№3(59)
September 2017
ISSN
1990-4126

Russian

«Architecton: proceedings of higher education» № 36 December 2011

Theory of architecture


Gavrikov Denis S.

Methodologist.
Center of Competence The architecture and construction technology,
Building College № 26,
Moscow, Russia, e-mail: denis.gawrikow@gmail.com

 

TIMBER-FRAMED MOSCOW: TIMBER AND STONE ARCHITECTURE REVISITED


Moscow timber-framed buildings are, first of all, structures imitating the timber-framing stylistics. However, contemporary timber-framework interpretations in houses constructed using Finnish and Canadian technologies follow the principle of separation of bearing and enclosing elements represented by wooden skeleton and glass or heat-insulated panels.

The architectural fashion for timber-framing in the region is of a passing character. Structures using elements of timber-framing architecture in the decor in the area under consideration can be dated to the periods of 1670s to 1812, 1850s to 1920s, and 1990s to the present time. The author's intent is to investigate the various interpretations of timber-framing architecture of the area represented by both structures erected by the timber-framing method of construction and imitations, as well as the effect of timber-framing stylistics on the local wooden and stone architecture.

The purpose of the article is to examine the historical development of timber-framing architectural interpretations in Moscow and to identify their prominent features. The article might provide a valuable contribution to research into the importance of timber-framing architecture for the architectural and planning image of a city. Not only does the Article inform about the regional interpretations of timber-framed architecture, emphasizing their specificity and appeal but also focuses on their wider use in contemporary building construction.

Moscow as a historically established multiethnic megacity has been subject to the influence of two basic cultural streams: western and eastern, which is mirrored in the eclectic architectural image of the capital. However, where sources of such influence on stone architecture may be sufficiently accurately defined up to the place and historical epoch, research into timber-framed architecture, which can have both European and Asian references, is problematic. In this connection, it is necessary to mention that some of the vernacular timber-framed constructions in Japan, Denmark and France are almost identical. The timber-framing constructions of Germany, Turkey, and Kashmir display a number of features in common as well. Thus, Moscow architecture reveals a mixture of timber-framing stylistic features, which is likely to result in a specific local trend.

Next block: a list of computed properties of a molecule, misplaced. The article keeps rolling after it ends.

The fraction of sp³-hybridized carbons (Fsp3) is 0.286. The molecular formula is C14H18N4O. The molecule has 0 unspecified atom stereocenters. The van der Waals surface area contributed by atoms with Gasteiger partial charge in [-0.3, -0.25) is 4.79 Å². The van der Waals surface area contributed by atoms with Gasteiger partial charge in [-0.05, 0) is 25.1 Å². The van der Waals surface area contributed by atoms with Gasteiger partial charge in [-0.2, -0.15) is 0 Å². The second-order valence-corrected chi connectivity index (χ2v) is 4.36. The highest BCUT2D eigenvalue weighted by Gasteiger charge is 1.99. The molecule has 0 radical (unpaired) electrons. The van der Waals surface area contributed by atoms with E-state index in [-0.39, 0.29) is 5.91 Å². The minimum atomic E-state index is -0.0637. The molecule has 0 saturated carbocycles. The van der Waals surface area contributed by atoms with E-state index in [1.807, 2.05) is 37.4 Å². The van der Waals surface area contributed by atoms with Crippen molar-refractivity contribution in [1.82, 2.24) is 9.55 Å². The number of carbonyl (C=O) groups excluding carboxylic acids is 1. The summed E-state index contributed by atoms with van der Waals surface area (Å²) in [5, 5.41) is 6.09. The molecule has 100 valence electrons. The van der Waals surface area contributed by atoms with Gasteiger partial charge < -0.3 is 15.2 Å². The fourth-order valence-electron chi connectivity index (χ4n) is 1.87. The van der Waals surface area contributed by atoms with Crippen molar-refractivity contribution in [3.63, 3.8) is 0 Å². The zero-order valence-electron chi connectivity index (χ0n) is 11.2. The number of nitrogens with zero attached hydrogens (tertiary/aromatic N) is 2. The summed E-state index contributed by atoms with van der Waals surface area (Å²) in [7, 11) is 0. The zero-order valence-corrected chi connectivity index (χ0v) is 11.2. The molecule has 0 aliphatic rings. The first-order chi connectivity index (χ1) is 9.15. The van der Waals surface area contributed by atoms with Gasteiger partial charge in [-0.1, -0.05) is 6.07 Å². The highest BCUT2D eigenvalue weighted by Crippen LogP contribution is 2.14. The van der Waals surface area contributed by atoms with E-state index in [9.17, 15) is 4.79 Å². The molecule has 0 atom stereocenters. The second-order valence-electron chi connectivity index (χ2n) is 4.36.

The architecture of Moscow suburbs (Muskovy) mirrors similar tendencies as in the architecture of the capital city. The timber-framed architecture of Moscow and its suburbs should, therefore, be considered together.

The first timber-framed structures appeared in Moscow in the 1670s in the so-called Novoinozemskaya (German) Sloboda occupied by expats from Western and Central Europe. The local timber-framed structures reproduced German samples mainly. These architectural monuments were lost during the fire of 1812. In the late 19th – early 20th centuries, timber-framing stylistics were used in some of the Modern buildings in both Moscow and around it. At the end of the 20th century, timber-framing become again popular in the design of cottages, country houses, restaurants, cafes, shops, park pavilions, etc.

The timber-framing method of building construction along with its imitations is used in Moscow in the design of both residential and public buildings, including private low-rise residences and cottages, warehouses, restaurants, cafes, and park pavilions and arbours. In the Moscow region, one can also come across timber-framed ground floors of multi-storeyed buildings.

Artistically, the timber-framed structures of Moscow and its vicinities feature originality and special beauty, attracting with their scale, naturalness and harmony and standing out against the background of «hard concrete landscape». Nevertheless, it is to be recommended that buildings should be provided with more profoundly elaborated and authentic elements of timber-framing decor.

Timber-framing as an artefact that has been perfected by many generations may fit well with contemporary cityscape, which is evidenced by its use in our countryside architecture. It is necessary to recreate the lost monuments of the timber-framed architecture of Moscow in models. There is a range of different buildings, both residential and public, as well as landscaping environmental design components, that we should not lose or forget. The use of timber-framing in social contexts rather than as museum exhibits sets a task for society and architectural community to ensure its adaptation and reconciliation with contemporary architectural innovations.

Key words: Moscow architecture, timber-framing, timber-framed structures


Russian text of this article

ISSN 1990-4126  Registration MCM el. № ФС 77-70832 of 30.08.2017 © USUAA, 2004-2017  © Architecton, 2004-2017